NPR Staff

George Saunders is acclaimed as a genius of the short story — and now he's written his first novel. It reads as part Our Town, part ghost story, and even part Ken Burns. It's a story that gives voice to a child who has died, and resonance to the silence of his father, who is enveloped by — and the instrument of — much grief.

On New Year's Eve, 2006, Christine Hyung-Oak Lee developed a splitting headache. She was 33, and her world turned upside down — as in, she literally saw the world upside down. Suddenly, she could hold things in her mind for only 15 minutes at a time. She was a writer who now couldn't recall words or craft sentences. She remembers looking at the phone and thinking to herself: What is the phone number for 911? Days later, she learned she'd had a stroke.

When author Viet Thanh Nguyen was 4 years old, he and his family fled South Vietnam and came to the U.S. as refugees. That's about the same age his own son is now — and Nguyen wonders if his child will ever know the feeling of "otherness" that he knows so well.

"I think it's a very valuable experience," Nguyen tells NPR's Ari Shapiro. "I wish, not only my son, but everybody, had a sense of what it is like to be an outsider, to be an other. Because that's partly what gives rise to compassion and to empathy — the sense that you are not always at the center of the universe."

Joyce Carol Oates' latest book opens in 1999 with a killing: A man who considers himself a soldier of Christ shoots a doctor who performs abortions. Over the next 700-plus pages, we see the consequences of that act ripple through the doctor's family and that of his killer.

The novel is called A Book of American Martyrs. Oates, who is outspoken about her liberal politics, spoke with NPR's Ari Shapiro.


Interview Highlights

On telling parts of the story from the perspective of the killer, Luther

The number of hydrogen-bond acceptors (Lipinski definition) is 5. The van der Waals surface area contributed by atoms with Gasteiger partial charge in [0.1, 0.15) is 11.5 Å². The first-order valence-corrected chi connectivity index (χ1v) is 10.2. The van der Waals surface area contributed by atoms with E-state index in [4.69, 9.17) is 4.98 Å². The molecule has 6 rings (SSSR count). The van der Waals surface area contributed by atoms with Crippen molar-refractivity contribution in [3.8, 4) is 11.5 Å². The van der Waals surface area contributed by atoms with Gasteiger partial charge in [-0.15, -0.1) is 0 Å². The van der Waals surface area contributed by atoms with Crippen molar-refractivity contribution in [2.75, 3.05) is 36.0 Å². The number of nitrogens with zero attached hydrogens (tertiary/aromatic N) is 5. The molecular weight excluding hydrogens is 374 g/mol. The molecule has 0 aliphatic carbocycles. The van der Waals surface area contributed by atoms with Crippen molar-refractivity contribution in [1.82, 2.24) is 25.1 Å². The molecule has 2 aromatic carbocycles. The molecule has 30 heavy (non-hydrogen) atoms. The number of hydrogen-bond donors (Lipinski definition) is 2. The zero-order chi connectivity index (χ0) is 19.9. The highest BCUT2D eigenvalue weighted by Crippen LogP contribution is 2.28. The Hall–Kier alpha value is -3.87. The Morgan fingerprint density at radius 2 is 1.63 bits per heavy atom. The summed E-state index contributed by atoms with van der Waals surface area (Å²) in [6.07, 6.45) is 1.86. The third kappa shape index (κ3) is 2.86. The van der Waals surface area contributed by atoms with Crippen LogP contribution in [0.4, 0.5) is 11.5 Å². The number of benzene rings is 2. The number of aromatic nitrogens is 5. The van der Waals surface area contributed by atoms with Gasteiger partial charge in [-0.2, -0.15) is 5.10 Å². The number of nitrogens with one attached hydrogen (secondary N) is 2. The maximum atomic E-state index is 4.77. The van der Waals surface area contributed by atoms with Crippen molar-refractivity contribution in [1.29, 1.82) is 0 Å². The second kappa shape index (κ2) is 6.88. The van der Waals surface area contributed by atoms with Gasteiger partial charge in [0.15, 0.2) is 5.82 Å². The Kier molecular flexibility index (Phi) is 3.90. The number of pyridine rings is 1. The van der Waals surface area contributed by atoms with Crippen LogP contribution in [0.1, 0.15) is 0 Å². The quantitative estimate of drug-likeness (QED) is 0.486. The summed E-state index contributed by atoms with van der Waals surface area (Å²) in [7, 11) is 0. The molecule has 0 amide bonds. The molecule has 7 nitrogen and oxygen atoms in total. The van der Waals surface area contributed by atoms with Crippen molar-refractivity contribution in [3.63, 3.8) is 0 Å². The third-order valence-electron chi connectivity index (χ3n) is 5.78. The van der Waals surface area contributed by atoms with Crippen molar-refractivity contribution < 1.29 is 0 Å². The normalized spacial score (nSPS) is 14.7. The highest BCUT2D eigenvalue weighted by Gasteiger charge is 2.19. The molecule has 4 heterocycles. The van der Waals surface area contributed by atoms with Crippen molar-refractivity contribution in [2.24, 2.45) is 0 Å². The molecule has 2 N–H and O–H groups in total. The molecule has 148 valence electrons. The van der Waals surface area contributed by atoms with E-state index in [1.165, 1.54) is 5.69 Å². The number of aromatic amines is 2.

"I think you work harder if you're haunted by some small darkness," says John Darnielle. And if the work he's produced is any indication, Darnielle is one haunted man.

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Trigger alert - does someone incessantly...

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The dynamic, sometimes evil and always enthralling Victor Newman has been a mainstay of CBS' daytime soap The Young and the Restless. The character is played by actor Eric Braeden, who is marking his 37th year on the show. Braeden also has a new memoir out called I'll Be Damned. In it, he shares stories from his career and his childhood in post-World War II Germany.

Wyclef Jean and Haiti are inextricably linked: His music carries the vibe and memories of life on the island nation he hails from. Since his days in The Fugees, Jean has used music to address the problems and pleasures of his home country.

In 1987, the popular sitcom A Different World brought stories of life at historically black colleges into living rooms across the country. For six seasons, the NBC TV show chronicled the goings on at the fictional Hillman College.

Since then, no other show on the small screen has been dedicated solely to the culture of historically black colleges — until now. Thirty years after A Different World's debut, BET has premiered The Quad.

On her latest album Sing It Now: Songs of Faith and Hope, country veteran Reba McEntire went through hundreds of songs from her history, picking and choosing the ones that touched her heart the most. One of them is the iconic worship tune "Jesus Loves Me," which, in a way, was the first song McEntire was ever paid to perform.

Daphne Merkin is a productive and admired professional, a writer and critic for the New Yorker and the New York Times Magazine, a novelist and essayist. But all of her life, she's struggled with melancholy, the blues, the black dog, the blue devils — depression, by any other name.

Clergy across the country are sermonizing about events in Washington, D.C.

For Rev. Adam Hamilton, that is both a challenge and an obligation.

Hamilton founded the United Methodist Church of the Resurrection in Kansas in 1990, hoping to attract what he describes as thinking Christians with little or no engagement with their faith. The congregation began meeting in the chapel of a funeral home.

With stories about politics and international affairs dominating the news cycle, it can be easy to miss what's going on in the world of music. To help with that, NPR Music has a Friday roundup of what was on its radar this week.

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